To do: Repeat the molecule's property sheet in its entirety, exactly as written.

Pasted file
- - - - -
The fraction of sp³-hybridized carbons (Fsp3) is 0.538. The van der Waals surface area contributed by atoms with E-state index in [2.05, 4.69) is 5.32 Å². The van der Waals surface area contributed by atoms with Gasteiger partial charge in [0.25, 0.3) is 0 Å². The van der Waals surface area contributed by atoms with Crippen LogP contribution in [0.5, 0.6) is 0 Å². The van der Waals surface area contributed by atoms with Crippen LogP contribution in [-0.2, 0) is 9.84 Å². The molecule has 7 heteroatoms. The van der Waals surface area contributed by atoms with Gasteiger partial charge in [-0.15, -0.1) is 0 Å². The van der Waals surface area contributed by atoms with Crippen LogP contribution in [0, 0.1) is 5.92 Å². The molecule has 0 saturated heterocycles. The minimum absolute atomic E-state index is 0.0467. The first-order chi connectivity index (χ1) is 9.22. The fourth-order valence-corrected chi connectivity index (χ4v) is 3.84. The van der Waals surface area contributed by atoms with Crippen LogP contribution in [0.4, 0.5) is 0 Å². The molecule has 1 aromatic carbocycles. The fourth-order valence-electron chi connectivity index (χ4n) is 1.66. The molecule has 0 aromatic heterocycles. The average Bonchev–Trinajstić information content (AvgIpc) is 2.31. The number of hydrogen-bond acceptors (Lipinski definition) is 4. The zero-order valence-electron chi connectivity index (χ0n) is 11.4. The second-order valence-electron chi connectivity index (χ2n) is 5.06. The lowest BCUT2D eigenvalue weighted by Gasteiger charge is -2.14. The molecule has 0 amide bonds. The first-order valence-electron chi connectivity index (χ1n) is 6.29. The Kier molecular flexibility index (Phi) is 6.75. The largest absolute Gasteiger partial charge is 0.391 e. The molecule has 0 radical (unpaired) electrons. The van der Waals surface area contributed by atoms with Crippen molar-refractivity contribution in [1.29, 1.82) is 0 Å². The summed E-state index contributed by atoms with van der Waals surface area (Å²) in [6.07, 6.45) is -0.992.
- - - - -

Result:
The fraction of sp³-hybridized carbons (Fsp3) is 0.538. The van der Waals surface area contributed by atoms with E-state index in [2.05, 4.69) is 5.32 Å². The van der Waals surface area contributed by atoms with Gasteiger partial charge in [0.25, 0.3) is 0 Å². The van der Waals surface area contributed by atoms with Crippen LogP contribution in [0.5, 0.6) is 0 Å². The van der Waals surface area contributed by atoms with Crippen LogP contribution in [-0.2, 0) is 9.84 Å². The molecule has 7 heteroatoms. The van der Waals surface area contributed by atoms with Gasteiger partial charge in [-0.15, -0.1) is 0 Å². The van der Waals surface area contributed by atoms with Crippen LogP contribution in [0, 0.1) is 5.92 Å². The molecule has 0 saturated heterocycles. The minimum absolute atomic E-state index is 0.0467. The first-order chi connectivity index (χ1) is 9.22. The fourth-order valence-corrected chi connectivity index (χ4v) is 3.84. The van der Waals surface area contributed by atoms with Crippen LogP contribution in [0.4, 0.5) is 0 Å². The molecule has 1 aromatic carbocycles. The fourth-order valence-electron chi connectivity index (χ4n) is 1.66. The molecule has 0 aromatic heterocycles. The average Bonchev–Trinajstić information content (AvgIpc) is 2.31. The number of hydrogen-bond acceptors (Lipinski definition) is 4. The zero-order valence-electron chi connectivity index (χ0n) is 11.4. The second-order valence-electron chi connectivity index (χ2n) is 5.06. The lowest BCUT2D eigenvalue weighted by Gasteiger charge is -2.14. The molecule has 0 amide bonds. The first-order valence-electron chi connectivity index (χ1n) is 6.29. The Kier molecular flexibility index (Phi) is 6.75. The largest absolute Gasteiger partial charge is 0.391 e. The molecule has 0 radical (unpaired) electrons. The van der Waals surface area contributed by atoms with Crippen molar-refractivity contribution in [1.29, 1.82) is 0 Å². The summed E-state index contributed by atoms with van der Waals surface area (Å²) in [6.07, 6.45) is -0.992.